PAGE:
SEC: Smart investing best defense versus scammers

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DAVAO CITY—Be smart in investing.

This is the advice the Securities and Exchange Commission (SEC) could give in commemorating last week’s World Investor Week in a sharp rebuke to the spike in scamming activities in the country as crooks beguile on newbies in financial transaction, notably in mobile banking and electronic transactions, forced by the exigency of the Covid-19 pandemic.

The SEC advised Filipinos “to secure their financial future by becoming smart investors so that they may protect their hard-earned money and avoid fraudulent entities.”

It said the International Organization of Securities Commissions (Iosco) defines a smart investor “as one who researches investment opportunities independently, avoids get-rich-quick schemes and never discloses personal information on an unexpected call or other communication.”

“A smart investor should also verify that the investment professional they are transacting with is duly licensed; [and should] understand the risks that exists in all investments, and plan for investments based on their future needs and goals,” the SEC said.

Moreover, it said, a smart investor “realizes the value of sustainable finance, whether it be environmental, social, and governance investing, socially responsible investing, or impact investing.”

The SEC hosted a free online lecture and presentation last Friday showing how to spot and unmask investment scams.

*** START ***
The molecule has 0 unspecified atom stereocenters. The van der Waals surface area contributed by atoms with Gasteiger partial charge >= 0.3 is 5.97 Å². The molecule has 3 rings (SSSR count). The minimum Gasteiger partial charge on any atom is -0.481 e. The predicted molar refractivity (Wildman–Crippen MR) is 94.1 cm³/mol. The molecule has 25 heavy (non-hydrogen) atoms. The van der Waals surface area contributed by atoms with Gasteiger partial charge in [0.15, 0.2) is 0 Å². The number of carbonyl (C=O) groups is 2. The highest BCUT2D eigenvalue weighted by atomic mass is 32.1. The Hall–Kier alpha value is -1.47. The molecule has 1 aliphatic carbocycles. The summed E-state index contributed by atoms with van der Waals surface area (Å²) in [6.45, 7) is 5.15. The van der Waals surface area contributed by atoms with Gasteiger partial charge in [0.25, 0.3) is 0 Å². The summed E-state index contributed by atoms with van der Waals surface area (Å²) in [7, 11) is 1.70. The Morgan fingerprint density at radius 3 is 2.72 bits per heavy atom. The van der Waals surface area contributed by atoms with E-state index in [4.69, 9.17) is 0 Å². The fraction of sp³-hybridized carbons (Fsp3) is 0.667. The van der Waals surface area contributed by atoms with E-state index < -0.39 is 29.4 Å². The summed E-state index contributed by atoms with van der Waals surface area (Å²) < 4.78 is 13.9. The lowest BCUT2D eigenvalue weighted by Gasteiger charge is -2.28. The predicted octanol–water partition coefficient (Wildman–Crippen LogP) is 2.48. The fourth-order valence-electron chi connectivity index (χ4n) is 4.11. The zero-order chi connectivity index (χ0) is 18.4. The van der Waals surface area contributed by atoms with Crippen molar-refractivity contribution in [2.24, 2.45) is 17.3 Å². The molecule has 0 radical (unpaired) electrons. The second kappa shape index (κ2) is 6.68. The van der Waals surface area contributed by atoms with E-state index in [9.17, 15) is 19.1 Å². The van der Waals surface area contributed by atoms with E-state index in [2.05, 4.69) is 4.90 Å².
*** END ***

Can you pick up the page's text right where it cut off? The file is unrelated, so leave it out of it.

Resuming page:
The World Investor Week put a spotlight on promoting investor protection, and this year’s theme focused on sustainable finance and the prevention of frauds and scams.

“The SEC is pleased to take part in this year’s World Investor Week, taking cues from the Iosco’s mission to boost financial literacy in order to promote sustainable economic growth and prevent the spread of scam and fraud among the investing public,” SEC chairman Emilio B. Aquino said.

Aquino further said that a scam-free financial environment would be possible “if we work together with the public in exposing and avoiding fraudulent schemes.”

As of October 5, the regulator has issued 87 advisories against groups and individuals who have been soliciting investments from the public without the necessary license from the SEC. A total of 126 and 50 advisories were issued last year and 2019, respectively.

The SEC said it has issued four cease-and-desist orders against 15 groups and individuals and filed 48 cases currently pending in court for violations of Republic Act 8799, or The Securities Regulation Code (SRC).

So far, a total of 187 individuals have been charged with violations of the SRC, with the SEC securing 17 judgments of convictions against 19 individuals meted with a total of imprisonment of 572 years and a total fine of P25 million imposed by various courts.